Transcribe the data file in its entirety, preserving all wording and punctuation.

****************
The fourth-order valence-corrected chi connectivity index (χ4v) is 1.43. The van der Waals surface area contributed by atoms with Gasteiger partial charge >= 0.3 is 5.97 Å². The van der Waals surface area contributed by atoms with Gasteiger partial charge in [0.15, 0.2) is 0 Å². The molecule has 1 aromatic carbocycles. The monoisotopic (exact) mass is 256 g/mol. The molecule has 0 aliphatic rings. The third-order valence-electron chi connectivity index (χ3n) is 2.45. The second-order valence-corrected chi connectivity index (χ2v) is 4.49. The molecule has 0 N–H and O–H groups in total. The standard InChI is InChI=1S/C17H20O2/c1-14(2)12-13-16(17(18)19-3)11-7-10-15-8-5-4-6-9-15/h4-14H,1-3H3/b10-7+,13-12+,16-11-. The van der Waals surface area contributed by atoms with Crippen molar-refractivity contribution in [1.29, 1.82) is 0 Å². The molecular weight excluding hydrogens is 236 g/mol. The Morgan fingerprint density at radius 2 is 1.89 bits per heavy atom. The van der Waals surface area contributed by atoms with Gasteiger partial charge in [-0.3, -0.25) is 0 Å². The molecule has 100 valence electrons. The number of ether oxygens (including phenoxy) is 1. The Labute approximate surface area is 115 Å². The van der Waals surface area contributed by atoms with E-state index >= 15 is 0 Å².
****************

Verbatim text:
The fourth-order valence-corrected chi connectivity index (χ4v) is 1.43. The van der Waals surface area contributed by atoms with Gasteiger partial charge >= 0.3 is 5.97 Å². The van der Waals surface area contributed by atoms with Gasteiger partial charge in [0.15, 0.2) is 0 Å². The molecule has 1 aromatic carbocycles. The monoisotopic (exact) mass is 256 g/mol. The molecule has 0 aliphatic rings. The third-order valence-electron chi connectivity index (χ3n) is 2.45. The second-order valence-corrected chi connectivity index (χ2v) is 4.49. The molecule has 0 N–H and O–H groups in total. The standard InChI is InChI=1S/C17H20O2/c1-14(2)12-13-16(17(18)19-3)11-7-10-15-8-5-4-6-9-15/h4-14H,1-3H3/b10-7+,13-12+,16-11-. The van der Waals surface area contributed by atoms with Crippen molar-refractivity contribution in [1.29, 1.82) is 0 Å². The molecular weight excluding hydrogens is 236 g/mol. The Morgan fingerprint density at radius 2 is 1.89 bits per heavy atom. The van der Waals surface area contributed by atoms with Gasteiger partial charge in [-0.3, -0.25) is 0 Å². The molecule has 100 valence electrons. The number of ether oxygens (including phenoxy) is 1. The Labute approximate surface area is 115 Å². The van der Waals surface area contributed by atoms with E-state index >= 15 is 0 Å².